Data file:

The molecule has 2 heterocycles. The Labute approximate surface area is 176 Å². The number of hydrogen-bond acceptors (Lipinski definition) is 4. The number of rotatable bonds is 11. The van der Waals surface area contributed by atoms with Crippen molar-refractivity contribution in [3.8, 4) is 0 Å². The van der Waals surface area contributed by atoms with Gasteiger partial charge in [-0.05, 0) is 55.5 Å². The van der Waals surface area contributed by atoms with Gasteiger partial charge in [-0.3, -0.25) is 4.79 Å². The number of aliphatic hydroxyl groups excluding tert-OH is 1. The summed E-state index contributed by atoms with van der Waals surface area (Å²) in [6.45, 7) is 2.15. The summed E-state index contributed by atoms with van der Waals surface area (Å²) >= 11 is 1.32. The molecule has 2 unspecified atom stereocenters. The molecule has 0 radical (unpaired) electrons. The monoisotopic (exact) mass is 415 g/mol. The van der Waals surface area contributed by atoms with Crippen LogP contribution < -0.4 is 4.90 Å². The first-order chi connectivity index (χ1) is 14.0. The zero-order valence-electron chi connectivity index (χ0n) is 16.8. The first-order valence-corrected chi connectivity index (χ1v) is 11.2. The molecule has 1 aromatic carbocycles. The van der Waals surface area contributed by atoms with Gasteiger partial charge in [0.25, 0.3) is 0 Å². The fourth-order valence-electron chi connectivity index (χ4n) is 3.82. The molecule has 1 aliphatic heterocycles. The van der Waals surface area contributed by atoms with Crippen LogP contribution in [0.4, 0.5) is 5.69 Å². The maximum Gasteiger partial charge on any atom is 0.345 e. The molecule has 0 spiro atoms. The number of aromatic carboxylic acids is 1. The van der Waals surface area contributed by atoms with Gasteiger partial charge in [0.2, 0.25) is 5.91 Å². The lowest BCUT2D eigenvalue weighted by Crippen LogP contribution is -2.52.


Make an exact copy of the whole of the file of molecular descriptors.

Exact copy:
The molecule has 2 heterocycles. The Labute approximate surface area is 176 Å². The number of hydrogen-bond acceptors (Lipinski definition) is 4. The number of rotatable bonds is 11. The van der Waals surface area contributed by atoms with Crippen molar-refractivity contribution in [3.8, 4) is 0 Å². The van der Waals surface area contributed by atoms with Gasteiger partial charge in [-0.05, 0) is 55.5 Å². The van der Waals surface area contributed by atoms with Gasteiger partial charge in [-0.3, -0.25) is 4.79 Å². The number of aliphatic hydroxyl groups excluding tert-OH is 1. The summed E-state index contributed by atoms with van der Waals surface area (Å²) in [6.45, 7) is 2.15. The summed E-state index contributed by atoms with van der Waals surface area (Å²) >= 11 is 1.32. The molecule has 2 unspecified atom stereocenters. The molecule has 0 radical (unpaired) electrons. The monoisotopic (exact) mass is 415 g/mol. The van der Waals surface area contributed by atoms with Crippen LogP contribution < -0.4 is 4.90 Å². The first-order chi connectivity index (χ1) is 14.0. The zero-order valence-electron chi connectivity index (χ0n) is 16.8. The first-order valence-corrected chi connectivity index (χ1v) is 11.2. The molecule has 1 aromatic carbocycles. The van der Waals surface area contributed by atoms with Gasteiger partial charge in [0.25, 0.3) is 0 Å². The fourth-order valence-electron chi connectivity index (χ4n) is 3.82. The molecule has 1 aliphatic heterocycles. The van der Waals surface area contributed by atoms with Crippen LogP contribution in [0.4, 0.5) is 5.69 Å². The maximum Gasteiger partial charge on any atom is 0.345 e. The molecule has 0 spiro atoms. The number of aromatic carboxylic acids is 1. The van der Waals surface area contributed by atoms with Gasteiger partial charge in [0.2, 0.25) is 5.91 Å². The lowest BCUT2D eigenvalue weighted by Crippen LogP contribution is -2.52.